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Carolina Lily Quilt Block: Free QAL from FQS

One of my current projects is the Carolina Lily quilt block, part of the Classic & Vintage series provided by the Fat Quarter Shop. Be sure to stop by the FQS Jolly Jabber blog to see the tutorial and video for this block!

This is a free block pattern, but FQS also has a beautiful kit available that includes the Carolina Lily Quilt Pattern and At Home fabrics by Bonnie & Camille for a 44.5″ square quilt top and binding. It even includes a Clover 1/2″ Bias Tape Maker .

Preparing to Sew

I’m using Lori Holt’s Vintage Happy 2 for Riley Blake fabrics I pulled from the 10-inch stacker bundle included in my January Sew Sampler box from the Fat Quarter Shop.

using fqs sew sampler fabrics for carolina lily quilt block

Side note here – I really love my Sampler boxes. I’m one of those quilters that bought and hoarded so much in the beginning of my quilting journey, that today I really struggle with buying new supplies. There’s only so much space.

preparing fabrics for carolina lily quilt block

Therefore, deciding to sign up for the Sampler boxes was HUGE for me, but I have no regrets. Every month, I am introduced to new tools that I really, really use and love. Even better, I get a sampling of fabrics that I might not buy otherwise, and I love the variety of color and texture they add to my current projects.

fabric scraps used in carolina lily quilt block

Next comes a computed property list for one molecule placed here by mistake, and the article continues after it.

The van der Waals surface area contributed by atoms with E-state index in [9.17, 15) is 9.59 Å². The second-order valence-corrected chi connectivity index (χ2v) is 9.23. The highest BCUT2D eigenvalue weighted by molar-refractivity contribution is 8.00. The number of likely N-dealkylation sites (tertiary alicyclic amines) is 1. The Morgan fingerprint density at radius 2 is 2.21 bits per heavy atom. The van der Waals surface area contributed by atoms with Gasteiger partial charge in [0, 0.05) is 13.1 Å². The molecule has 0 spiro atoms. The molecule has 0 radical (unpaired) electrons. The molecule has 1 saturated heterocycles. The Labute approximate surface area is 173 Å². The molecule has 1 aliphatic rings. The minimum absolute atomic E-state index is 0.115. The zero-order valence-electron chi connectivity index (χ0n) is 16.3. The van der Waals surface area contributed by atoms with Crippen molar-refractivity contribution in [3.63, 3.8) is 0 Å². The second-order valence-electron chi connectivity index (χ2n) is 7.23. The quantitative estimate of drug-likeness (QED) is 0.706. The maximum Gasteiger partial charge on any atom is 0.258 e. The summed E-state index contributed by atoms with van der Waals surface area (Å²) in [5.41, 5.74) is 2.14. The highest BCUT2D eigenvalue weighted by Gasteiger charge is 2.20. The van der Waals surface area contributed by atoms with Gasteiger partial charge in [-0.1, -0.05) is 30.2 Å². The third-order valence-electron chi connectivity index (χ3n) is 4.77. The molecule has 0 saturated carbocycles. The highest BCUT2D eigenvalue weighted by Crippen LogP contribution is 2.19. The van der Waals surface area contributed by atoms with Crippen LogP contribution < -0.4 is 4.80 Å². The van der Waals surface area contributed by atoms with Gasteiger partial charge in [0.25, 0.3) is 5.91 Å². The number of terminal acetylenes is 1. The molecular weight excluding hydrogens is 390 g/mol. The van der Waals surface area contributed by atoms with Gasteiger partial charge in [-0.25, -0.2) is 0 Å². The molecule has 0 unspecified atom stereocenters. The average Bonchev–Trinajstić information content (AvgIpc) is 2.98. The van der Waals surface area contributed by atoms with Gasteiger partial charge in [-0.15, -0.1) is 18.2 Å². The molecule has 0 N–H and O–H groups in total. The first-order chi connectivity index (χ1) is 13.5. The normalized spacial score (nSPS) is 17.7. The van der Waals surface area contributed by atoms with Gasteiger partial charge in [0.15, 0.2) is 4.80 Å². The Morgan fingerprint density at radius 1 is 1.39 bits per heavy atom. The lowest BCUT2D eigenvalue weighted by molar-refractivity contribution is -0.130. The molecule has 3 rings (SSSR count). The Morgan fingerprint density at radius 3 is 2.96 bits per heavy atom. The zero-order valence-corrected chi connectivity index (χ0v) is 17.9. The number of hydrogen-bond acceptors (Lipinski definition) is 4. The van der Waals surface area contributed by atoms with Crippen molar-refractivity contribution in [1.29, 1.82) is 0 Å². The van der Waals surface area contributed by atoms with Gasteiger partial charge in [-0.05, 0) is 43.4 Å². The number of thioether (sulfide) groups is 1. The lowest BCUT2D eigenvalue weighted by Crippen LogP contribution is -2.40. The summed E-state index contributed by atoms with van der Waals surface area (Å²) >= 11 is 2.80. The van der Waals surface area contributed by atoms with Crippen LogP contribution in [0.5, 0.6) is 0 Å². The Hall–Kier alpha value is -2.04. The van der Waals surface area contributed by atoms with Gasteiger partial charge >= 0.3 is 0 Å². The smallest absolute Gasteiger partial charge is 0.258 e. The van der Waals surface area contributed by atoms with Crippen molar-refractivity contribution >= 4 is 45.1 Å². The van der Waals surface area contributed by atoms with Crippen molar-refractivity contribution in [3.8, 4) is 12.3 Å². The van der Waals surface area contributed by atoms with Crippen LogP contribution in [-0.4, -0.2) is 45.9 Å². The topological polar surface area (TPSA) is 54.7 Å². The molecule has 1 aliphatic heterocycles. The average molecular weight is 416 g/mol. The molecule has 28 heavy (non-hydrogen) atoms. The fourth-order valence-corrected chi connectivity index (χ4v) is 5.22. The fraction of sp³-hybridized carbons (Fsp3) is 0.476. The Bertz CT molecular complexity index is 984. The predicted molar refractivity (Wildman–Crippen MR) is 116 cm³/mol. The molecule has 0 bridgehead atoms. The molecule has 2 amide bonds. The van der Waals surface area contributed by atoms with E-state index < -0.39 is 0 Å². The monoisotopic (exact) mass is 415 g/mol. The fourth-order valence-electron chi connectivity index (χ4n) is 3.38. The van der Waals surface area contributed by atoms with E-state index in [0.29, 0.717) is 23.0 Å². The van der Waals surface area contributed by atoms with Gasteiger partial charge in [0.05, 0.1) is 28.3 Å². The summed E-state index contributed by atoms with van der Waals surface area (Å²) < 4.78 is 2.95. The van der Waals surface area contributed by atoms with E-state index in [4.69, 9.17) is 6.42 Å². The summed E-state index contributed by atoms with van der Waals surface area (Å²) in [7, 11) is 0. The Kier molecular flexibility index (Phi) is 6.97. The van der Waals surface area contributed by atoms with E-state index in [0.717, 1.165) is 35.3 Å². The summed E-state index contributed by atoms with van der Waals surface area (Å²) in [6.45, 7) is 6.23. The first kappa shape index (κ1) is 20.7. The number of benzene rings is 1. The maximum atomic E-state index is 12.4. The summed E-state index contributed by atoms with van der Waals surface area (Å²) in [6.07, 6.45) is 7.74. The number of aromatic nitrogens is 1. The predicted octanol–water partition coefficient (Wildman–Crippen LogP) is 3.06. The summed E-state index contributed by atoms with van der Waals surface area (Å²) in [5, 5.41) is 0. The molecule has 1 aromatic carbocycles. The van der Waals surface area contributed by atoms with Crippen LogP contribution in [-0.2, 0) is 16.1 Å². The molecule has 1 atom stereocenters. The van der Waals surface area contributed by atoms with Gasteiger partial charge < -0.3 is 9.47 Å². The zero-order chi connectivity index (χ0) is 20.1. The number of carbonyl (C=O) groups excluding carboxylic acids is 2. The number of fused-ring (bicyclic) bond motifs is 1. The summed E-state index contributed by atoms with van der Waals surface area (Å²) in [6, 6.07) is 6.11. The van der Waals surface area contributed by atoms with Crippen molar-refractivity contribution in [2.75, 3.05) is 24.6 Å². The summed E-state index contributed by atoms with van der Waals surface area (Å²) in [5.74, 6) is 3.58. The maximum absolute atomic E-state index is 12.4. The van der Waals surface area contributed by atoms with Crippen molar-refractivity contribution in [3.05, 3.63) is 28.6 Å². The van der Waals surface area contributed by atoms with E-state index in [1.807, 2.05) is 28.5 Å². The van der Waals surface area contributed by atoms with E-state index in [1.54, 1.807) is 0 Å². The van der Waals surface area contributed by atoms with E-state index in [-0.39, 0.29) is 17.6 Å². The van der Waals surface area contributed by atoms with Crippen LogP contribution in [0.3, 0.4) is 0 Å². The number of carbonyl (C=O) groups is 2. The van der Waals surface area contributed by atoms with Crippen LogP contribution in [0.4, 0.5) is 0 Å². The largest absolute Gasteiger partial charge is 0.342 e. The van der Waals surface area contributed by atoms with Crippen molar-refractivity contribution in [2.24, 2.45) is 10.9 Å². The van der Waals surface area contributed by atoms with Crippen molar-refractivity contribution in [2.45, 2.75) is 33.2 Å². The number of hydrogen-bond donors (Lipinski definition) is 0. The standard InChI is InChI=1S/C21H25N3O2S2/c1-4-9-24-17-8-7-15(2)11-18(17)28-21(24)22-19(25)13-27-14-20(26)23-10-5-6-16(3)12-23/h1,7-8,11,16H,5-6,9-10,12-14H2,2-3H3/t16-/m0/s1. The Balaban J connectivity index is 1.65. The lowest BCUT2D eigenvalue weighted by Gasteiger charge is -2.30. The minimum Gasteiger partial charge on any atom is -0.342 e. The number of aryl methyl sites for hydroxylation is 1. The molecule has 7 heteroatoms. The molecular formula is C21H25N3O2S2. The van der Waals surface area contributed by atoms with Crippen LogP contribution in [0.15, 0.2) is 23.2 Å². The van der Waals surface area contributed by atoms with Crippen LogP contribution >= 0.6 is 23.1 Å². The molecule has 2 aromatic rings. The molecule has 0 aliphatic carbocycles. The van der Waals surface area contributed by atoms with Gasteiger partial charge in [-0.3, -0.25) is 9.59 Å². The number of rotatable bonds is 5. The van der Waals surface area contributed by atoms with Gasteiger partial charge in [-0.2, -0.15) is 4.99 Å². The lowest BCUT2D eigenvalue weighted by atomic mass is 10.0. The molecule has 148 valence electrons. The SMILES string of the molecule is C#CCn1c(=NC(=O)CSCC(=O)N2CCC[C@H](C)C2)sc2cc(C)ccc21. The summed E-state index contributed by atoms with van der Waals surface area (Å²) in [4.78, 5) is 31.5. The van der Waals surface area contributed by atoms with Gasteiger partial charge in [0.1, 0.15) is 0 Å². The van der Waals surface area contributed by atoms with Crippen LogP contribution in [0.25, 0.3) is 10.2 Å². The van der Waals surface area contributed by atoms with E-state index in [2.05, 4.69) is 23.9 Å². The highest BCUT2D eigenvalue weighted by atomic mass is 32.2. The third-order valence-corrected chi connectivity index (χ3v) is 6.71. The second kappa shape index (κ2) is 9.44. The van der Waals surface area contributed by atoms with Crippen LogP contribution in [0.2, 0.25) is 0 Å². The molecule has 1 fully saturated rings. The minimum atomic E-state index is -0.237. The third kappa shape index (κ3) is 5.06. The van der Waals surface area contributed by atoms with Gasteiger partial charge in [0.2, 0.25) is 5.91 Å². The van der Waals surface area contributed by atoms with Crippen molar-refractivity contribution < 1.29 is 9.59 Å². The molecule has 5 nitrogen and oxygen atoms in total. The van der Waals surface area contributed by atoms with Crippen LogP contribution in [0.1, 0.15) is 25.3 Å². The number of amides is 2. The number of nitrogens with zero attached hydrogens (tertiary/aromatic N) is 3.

I still feel the need to keep using scraps, though. I’ve been working on my Bloom-Topia quilt blocks and pulled enough scraps from that project to use for my background on the Carolina Lily block (Moda Bella Solids Off White 9900-200).

finished carolina lily quilt block

This is my finished block. It varies slightly from the Fat Quarter Shop version, because I chose to use rick rack trim in place of fabric bias strips, mainly to save a bit of time.

Adding Rick Rack Trim

The first thing I do is sew my entire block together…then I rip.

adding rick rack to a quilt block

Open the seam just enough to insert the rick rack in place, then sew the seam shut again. Doing it in this order allows the seam to lay flat.

ripping open a quilt seam

If you sew the rick rack in beforehand, then press, it’s bending over on itself, creating some nasty bulk.

using rick rack for flower stems on quilt block

Next, maneuver your rick rack into place (using the finished pattern picture for reference). I pin and then stitch with a matching thread the two side pieces of rick rack first.

Position the center piece of rick rack so it covers the raw edges of the side pieces of rick rack underneath it. I purposely stitch so I am catching the trim underneath on both the right and left sides of the center rick rack. I know it looks like I was sewing really crooked and I was, on purpose.

finished Carolina Lily quilt block with quilting journal

I even remembered to add my block to my quilting journal, yet another item from my Sew Sampler Box subscription!

Project Supplies

Here is a basic list of what I used for my blocks, as well as products available from the Fat Quarter Shop to make their entire quilt.

The Fat Quarter Shop has a Carolina Lily Quilt Kit available. The kit comes with the  At Home by Bonnie and Camille for Moda Fabrics and a Clover 1/2″ Bias Tape Maker to make the stems.

If you’re ready to sew along with us, download your FREE Carolina Lily block pattern and watch Kimberly’s video tutorial for a step-by-step guide on making your block.

There are several bloggers quilting along and sharing their blocks. I’d love to see your version of the Carolina Lily block or quilt using  #CarolinaLilyQuilt on Facebook and Instagram and tag me @sondradavison so I can see and share your work!

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